The very title “5 Best Rock Albums of All Time” is nothing more nor less than the equivalent of rhetorical gunpowder intended to set off an explosion between a limitless supply of opposing viewpoints. Let’s face it: you cannot possibly hope to win more friends than enemies by taking on such an appallingly subjective concept. So why waste any more time? Let’s set this bomb off.
Entertainment!: Gang of Four
Most assuredly not for every taste; if you consider the current batch of pop stars to have perfected the rock lyric, then the intricate Marxist political message of every song on Gang of Four’s first album, “Entertainment!” will leave you a slack-jawed yokel. If you prefer your rock lyrics subtle enough to glean some new facet or meaning the 40th time you hear them, then the real question is why you don’t already own “Entertainment!”
London Calling: The Clash
This spectacular two-disc album covers everything from the Spanish Civil War to the tragic end of actor Montgomery Clift. In between, the British punk icons experiment with everything from hardcore guitar-based garage rock to the soaring horns of ska to comment on subjects as disparate as drug addiction and consumerism.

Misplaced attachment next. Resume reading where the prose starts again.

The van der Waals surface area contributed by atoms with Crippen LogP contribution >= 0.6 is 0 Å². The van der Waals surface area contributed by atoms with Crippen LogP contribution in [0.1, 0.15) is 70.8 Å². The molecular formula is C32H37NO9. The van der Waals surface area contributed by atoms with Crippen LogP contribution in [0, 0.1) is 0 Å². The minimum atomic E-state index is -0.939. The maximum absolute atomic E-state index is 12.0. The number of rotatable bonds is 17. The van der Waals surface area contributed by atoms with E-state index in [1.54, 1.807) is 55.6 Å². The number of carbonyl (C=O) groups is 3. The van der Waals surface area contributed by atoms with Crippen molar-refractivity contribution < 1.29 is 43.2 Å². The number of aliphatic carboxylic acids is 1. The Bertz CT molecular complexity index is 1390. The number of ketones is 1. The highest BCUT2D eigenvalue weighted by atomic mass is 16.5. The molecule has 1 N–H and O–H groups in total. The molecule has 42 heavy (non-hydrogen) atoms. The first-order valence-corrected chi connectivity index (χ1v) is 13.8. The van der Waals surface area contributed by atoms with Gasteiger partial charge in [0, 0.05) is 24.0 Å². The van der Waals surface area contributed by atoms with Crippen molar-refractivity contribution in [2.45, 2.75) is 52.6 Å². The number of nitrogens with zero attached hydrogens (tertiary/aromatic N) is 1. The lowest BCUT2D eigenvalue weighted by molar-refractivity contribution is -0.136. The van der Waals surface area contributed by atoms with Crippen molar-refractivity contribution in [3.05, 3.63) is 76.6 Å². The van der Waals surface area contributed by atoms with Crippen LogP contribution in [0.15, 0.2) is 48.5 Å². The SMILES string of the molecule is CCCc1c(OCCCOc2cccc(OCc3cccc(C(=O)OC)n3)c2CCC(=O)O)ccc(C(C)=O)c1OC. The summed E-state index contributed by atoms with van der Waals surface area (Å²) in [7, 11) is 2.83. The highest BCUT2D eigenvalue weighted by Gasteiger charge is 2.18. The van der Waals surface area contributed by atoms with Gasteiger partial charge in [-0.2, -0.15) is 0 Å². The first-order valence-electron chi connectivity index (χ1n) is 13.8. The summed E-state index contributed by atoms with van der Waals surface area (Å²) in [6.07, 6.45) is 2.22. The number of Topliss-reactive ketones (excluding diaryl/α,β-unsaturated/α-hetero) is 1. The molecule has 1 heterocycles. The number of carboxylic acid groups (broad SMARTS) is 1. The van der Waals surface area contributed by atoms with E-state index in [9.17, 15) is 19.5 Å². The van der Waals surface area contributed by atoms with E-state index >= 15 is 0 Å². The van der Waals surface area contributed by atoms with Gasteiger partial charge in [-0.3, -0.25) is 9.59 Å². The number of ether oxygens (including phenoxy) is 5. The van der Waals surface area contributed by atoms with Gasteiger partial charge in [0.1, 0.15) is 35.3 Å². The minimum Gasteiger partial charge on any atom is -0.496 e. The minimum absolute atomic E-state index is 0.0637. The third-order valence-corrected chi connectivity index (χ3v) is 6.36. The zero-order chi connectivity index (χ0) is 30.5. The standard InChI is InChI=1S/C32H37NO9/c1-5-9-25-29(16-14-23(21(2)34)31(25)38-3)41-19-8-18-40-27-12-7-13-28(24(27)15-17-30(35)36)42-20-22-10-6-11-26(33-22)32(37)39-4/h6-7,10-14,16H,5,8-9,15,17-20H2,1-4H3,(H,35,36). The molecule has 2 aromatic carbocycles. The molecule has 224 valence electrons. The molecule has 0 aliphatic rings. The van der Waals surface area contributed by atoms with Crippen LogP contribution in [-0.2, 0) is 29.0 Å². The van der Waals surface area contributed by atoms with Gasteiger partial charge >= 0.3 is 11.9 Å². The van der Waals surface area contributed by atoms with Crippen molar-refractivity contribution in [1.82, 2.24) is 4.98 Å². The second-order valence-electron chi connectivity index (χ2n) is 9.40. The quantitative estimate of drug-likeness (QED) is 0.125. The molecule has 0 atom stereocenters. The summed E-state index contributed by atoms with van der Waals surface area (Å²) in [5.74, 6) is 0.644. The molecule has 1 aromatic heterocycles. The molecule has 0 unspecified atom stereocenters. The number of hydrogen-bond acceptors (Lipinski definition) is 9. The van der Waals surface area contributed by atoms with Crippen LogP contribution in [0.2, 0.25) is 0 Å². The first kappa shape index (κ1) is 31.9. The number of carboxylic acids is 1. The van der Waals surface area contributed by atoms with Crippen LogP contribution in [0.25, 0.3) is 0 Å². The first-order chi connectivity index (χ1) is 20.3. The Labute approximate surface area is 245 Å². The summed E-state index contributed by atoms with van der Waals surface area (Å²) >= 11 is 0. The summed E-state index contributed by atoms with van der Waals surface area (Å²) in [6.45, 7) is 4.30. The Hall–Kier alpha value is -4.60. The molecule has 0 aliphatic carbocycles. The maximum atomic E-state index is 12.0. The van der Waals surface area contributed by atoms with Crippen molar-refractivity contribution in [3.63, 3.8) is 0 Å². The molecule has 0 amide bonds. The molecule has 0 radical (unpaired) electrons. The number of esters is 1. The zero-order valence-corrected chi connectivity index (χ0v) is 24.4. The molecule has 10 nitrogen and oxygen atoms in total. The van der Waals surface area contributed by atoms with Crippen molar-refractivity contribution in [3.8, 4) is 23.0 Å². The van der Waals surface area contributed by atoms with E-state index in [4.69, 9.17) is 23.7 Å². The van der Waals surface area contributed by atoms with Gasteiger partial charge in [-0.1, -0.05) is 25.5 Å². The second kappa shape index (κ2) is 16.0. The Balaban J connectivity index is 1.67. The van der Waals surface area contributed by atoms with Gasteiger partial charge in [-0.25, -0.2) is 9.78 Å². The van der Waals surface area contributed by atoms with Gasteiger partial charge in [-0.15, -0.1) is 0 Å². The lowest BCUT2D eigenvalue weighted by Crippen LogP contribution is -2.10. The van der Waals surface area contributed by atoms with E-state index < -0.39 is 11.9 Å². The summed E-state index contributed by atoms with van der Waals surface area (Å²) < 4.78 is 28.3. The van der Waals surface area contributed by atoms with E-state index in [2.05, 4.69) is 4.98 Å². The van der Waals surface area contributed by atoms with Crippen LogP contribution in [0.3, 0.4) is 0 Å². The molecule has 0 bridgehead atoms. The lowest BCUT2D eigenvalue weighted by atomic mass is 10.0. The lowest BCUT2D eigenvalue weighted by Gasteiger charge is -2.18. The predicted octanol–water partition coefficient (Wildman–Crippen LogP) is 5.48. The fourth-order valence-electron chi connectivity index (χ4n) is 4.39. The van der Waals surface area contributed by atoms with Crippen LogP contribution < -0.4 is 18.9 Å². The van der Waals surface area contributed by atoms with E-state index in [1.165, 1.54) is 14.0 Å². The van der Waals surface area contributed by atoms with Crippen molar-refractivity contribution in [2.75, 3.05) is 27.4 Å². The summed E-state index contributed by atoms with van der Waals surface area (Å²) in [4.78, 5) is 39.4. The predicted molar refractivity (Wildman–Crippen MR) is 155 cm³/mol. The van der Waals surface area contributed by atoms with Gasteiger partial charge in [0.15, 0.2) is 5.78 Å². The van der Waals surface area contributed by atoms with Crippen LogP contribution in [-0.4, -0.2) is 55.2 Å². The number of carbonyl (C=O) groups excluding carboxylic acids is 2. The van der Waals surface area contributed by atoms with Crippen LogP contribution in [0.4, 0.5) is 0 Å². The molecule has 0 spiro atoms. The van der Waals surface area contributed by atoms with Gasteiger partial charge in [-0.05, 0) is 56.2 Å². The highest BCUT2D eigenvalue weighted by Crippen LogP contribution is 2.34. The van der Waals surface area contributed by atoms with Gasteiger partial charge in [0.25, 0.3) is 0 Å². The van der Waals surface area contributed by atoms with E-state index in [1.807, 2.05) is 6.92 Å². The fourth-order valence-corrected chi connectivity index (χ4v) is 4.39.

The Wall: Pink Floyd
Interestingly, one of factors that stimulated the punk rock movement that reached its apex with the two bands previous mentioned were “concept albums” like Pink Floyd’s “The Wall.” You can look at this two-disc release that tells a unified story by linking the endings and beginnings of certain songs and coming back to present a different version of previous songs on the album as the ultimate in rock star indulgence. Or you can just stay cool and admit it’s pretty much a one of kind experience.
Closer: Joy Division
Whereas “Entertainment!” can make your head hurt from the sheer subtlety of the message that requires multiple listenings to piece together, “Closer” makes your heart hurt the very time you listen to it. Just before it’s official release, Joy Division’s lead singer Ian Curtis committed suicide. Listening to the songs on what would be both the band’s second and last album before regrouping as New Order, it seems impossible that nobody saw the hanging coming. “Closer” is an example of why rock can be breathtaking.
Elvis Presley: Elvis Presley
There is a very good reason why the album cover of “London Calling” strongly recalls the album cover of Elvis Presley’s first album. The self-titled debut album of the King of Rock & Roll set the stage for quite literally every rock album that you will ever find on a list of the Top 5 Rock Albums of All Time. The songs on “Elvis Presley” are almost an afterthought; it is the spirit of the rock and roll that Elvis ignites in those songs that really matter.
From the moment that Elvis belts out that it’s one for the money to the deadened ritualistic repetition of “where have they been” that closes out the brief but brilliant career of Ian Curtis and Joy Division, the one aspect tying all five of these candidates for best rock album ever together is passion. The passion can range from the fiery political stances of Gang of Four and The Clash to Pink Floyd’s career-defining experiment to see how far rock and roll can go before it transforms into an altogether different animal.